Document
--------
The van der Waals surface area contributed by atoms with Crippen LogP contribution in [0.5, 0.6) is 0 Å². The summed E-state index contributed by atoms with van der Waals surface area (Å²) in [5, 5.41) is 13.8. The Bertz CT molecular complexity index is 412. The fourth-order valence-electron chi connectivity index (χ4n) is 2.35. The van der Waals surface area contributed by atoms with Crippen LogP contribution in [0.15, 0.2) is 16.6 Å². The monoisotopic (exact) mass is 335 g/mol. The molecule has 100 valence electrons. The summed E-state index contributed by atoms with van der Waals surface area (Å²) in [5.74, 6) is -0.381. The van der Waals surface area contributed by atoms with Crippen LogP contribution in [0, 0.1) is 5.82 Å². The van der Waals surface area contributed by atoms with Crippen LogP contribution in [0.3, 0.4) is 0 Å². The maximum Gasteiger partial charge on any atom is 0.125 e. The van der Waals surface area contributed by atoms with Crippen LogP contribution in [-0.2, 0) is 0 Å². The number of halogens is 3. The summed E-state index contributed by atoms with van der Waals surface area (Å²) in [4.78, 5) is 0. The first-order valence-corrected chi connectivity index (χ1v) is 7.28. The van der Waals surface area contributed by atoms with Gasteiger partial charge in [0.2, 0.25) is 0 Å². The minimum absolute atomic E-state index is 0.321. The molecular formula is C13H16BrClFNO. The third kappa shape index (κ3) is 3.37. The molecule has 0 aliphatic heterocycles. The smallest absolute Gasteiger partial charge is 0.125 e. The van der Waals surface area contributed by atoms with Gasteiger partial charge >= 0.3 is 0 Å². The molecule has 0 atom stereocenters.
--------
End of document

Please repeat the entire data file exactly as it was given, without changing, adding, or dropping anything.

The van der Waals surface area contributed by atoms with Crippen LogP contribution in [0.5, 0.6) is 0 Å². The summed E-state index contributed by atoms with van der Waals surface area (Å²) in [5, 5.41) is 13.8. The Bertz CT molecular complexity index is 412. The fourth-order valence-electron chi connectivity index (χ4n) is 2.35. The van der Waals surface area contributed by atoms with Crippen LogP contribution in [0.15, 0.2) is 16.6 Å². The monoisotopic (exact) mass is 335 g/mol. The molecule has 100 valence electrons. The summed E-state index contributed by atoms with van der Waals surface area (Å²) in [5.74, 6) is -0.381. The van der Waals surface area contributed by atoms with Crippen LogP contribution in [0, 0.1) is 5.82 Å². The van der Waals surface area contributed by atoms with Crippen LogP contribution in [0.3, 0.4) is 0 Å². The maximum Gasteiger partial charge on any atom is 0.125 e. The van der Waals surface area contributed by atoms with Crippen LogP contribution in [-0.2, 0) is 0 Å². The number of halogens is 3. The summed E-state index contributed by atoms with van der Waals surface area (Å²) in [4.78, 5) is 0. The first-order valence-corrected chi connectivity index (χ1v) is 7.28. The van der Waals surface area contributed by atoms with Gasteiger partial charge in [0.2, 0.25) is 0 Å². The minimum absolute atomic E-state index is 0.321. The molecular formula is C13H16BrClFNO. The third kappa shape index (κ3) is 3.37. The molecule has 0 aliphatic heterocycles. The smallest absolute Gasteiger partial charge is 0.125 e. The van der Waals surface area contributed by atoms with Gasteiger partial charge >= 0.3 is 0 Å². The molecule has 0 atom stereocenters.